Ticket offices could close at some Scottish railway stations as part of the first overhaul of the service in three decades, but critics have blasted the plans as ones which will hit passengers and undermine station safety.
ScotRail’s ticket office consultation said proposed changes would impact 120 stations, some will see minor changes, the operator said, but three ticket offices are for the axe and others could see reduced opening hours.
Phil Campbell, head of customer operations at the rail firm, said: “There has been no real review of our ticket office opening hours for 30 years, and it is important we keep up with the changing habits of customers who no longer rely on purchasing tickets in that way.”
He added: “With more than a 50% drop in the use of ticket offices, heightened by the pandemic, we want to do everything we can to make sure everyone has a hassle-free journey.”
Mr Campbell said there would be no job losses and the changes were “about adding value for our staff and customers”.
The proposals were announced on Tuesday and within hours came under fire.
Scottish Labour transport spokesman Neil Bibby said that “ScotRail passengers are being left with a second-rate service”.
“Routes are being slashed, fares are being hiked and now ticket desks are being shut,” the MSP said.
“Whatever ScotRail might say, these cuts will hit passengers, threaten jobs and undermine station safety.”
ScotRail said the proposed changes would achieve a number of aims, including less fare fraud and ticketless travel, generate and protect more revenue, reduce antisocial behaviour, and decrease carbon emissions by about 102 tonnes each year from less heating and lighting.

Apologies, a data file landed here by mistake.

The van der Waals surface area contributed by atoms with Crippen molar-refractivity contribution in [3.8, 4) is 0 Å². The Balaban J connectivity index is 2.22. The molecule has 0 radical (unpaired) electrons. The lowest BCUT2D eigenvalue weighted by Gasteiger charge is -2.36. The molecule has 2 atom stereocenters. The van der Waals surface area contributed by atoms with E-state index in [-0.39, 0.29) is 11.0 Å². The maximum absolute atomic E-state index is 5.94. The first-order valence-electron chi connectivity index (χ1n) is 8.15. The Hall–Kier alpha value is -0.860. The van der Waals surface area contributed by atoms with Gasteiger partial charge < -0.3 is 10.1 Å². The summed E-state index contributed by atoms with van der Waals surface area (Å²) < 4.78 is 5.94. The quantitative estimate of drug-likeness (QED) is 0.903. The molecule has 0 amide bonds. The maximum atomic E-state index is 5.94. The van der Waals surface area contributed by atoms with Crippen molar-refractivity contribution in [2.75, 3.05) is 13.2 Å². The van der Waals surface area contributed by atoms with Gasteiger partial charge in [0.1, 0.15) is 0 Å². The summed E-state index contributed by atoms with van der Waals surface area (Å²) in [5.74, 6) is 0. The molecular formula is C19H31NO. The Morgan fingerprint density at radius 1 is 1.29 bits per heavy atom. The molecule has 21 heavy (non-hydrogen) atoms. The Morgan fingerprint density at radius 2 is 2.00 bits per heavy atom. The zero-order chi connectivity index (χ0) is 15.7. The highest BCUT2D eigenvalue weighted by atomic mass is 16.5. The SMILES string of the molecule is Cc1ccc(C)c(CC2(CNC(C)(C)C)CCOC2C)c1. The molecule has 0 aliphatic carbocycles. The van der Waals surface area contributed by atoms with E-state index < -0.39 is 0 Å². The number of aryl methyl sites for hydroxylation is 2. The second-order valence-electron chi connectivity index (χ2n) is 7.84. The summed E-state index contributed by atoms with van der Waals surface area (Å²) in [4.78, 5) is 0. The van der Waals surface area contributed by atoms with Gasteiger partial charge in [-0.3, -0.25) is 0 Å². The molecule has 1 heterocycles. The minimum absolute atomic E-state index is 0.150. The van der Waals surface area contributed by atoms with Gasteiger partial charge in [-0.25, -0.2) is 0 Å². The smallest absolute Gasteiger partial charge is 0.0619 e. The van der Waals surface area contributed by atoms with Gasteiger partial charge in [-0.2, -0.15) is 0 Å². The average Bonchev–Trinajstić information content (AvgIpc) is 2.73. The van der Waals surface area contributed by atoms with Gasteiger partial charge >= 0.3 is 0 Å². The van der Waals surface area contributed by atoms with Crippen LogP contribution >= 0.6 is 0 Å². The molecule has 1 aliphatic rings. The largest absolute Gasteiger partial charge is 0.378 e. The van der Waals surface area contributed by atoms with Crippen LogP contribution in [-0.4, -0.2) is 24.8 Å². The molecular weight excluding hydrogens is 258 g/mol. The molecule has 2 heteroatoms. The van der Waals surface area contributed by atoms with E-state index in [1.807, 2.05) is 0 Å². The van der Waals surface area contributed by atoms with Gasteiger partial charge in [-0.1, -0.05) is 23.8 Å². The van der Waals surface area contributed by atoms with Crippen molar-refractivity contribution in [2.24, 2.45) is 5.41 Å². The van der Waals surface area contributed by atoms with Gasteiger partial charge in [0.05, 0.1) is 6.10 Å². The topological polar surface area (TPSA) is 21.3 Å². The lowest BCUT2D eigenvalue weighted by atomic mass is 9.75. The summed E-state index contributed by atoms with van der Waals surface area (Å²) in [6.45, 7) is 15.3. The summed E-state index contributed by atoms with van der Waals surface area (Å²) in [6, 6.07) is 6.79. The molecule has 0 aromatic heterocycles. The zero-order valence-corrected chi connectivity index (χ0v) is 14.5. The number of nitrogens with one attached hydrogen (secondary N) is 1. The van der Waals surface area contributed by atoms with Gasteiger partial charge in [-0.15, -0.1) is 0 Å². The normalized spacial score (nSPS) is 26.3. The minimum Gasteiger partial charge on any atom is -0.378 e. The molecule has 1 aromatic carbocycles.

And it said the review would not see a change in the number and frequency of services, that there would be a job for anyone in existing station teams who wants one, that customer safety would not be impacted, and passengers with mobility or access needs would continue to be supported.
Transport Focus will be conducting the public consultation from Wednesday on behalf of the rail operator and Robert Samson, stakeholder manager at the watchdog, said: “It’s important for people to have their say and we urge people to look at ScotRail’s proposals and provide us with comments.
“We will be considering comments from passengers on the changes to inform our response.”
A Transport Scotland spokesman said: “The aim of this review is to make changes that will ensure the modernisation of Scotland’s stations and offer passengers a more efficient and cost effective service for the future.
“We would encourage passengers to get involved and we look forward to hearing Transport Focus’ findings in the coming weeks.”